- Ensure the cat is relaxed: if they start to become agitated, we can put on some calming music and provide reassurance with some affection. We can also use a treat as positive reinforcement for the cat. If a cat is particularly stressed, it might be helpful to have someone else hold the cat while we do the cleaning. Wrapping the cat in a towel can also help them be comfortably restrained.
- Check the ears of the cat: we will need to look for the presence of dirt, ear wax accumulation, wounds, disease and possible parasites. If we see parasites, we will need to take them to a veterinarian for assessment and deworming.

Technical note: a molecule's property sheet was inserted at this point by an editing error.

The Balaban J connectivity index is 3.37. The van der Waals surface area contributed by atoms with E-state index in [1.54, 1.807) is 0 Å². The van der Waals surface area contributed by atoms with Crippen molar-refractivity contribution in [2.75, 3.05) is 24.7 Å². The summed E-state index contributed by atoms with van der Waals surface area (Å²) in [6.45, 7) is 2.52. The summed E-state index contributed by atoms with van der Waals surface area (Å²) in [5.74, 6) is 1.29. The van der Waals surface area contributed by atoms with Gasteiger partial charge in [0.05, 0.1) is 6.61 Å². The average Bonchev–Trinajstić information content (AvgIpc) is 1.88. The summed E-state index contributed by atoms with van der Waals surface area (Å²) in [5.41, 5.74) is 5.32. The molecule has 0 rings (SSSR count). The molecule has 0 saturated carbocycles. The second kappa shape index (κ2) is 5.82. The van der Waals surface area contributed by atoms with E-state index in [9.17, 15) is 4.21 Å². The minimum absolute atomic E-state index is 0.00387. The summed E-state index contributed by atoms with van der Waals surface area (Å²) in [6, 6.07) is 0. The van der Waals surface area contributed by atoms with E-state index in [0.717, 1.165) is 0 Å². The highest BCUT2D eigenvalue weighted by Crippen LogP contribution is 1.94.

- Clean with gauze: if we clean our cat's ears regularly, we should be able to clean them with water. Wet a clean piece of gauze and rub it around the outside of the external ear canal. This includes the Henry's pocket, taking special care to get inside the pouch. If the ear is particularly dirty, we need to use a suitable ear cleaner for cats. Apply a few drops to the gauze and repeat the cleaning process.
- Dry the ear: use another piece of dry gauze to remove any excess moisture. Finish giving the cat's ears a gentle massage and provide more positive reinforcement.
Check your cat's ears at least once a week and clean them at least twice a month. If we see any signs of disease, parasites or any other abnormalities, take the cat to the veterinarian. Possible symptoms include the cat's ears feeling hot to the touch.
If you want to read similar articles to What Is the Henry's Pocket in Cats?, we recommend you visit our Ear care category.
1. Wilcock, B. P., & Njaa, B. L. (2016). Special Senses. Jubb, Kennedy & Palmer's Pathology of Domestic Animals: Volume 1, 407–508.e2.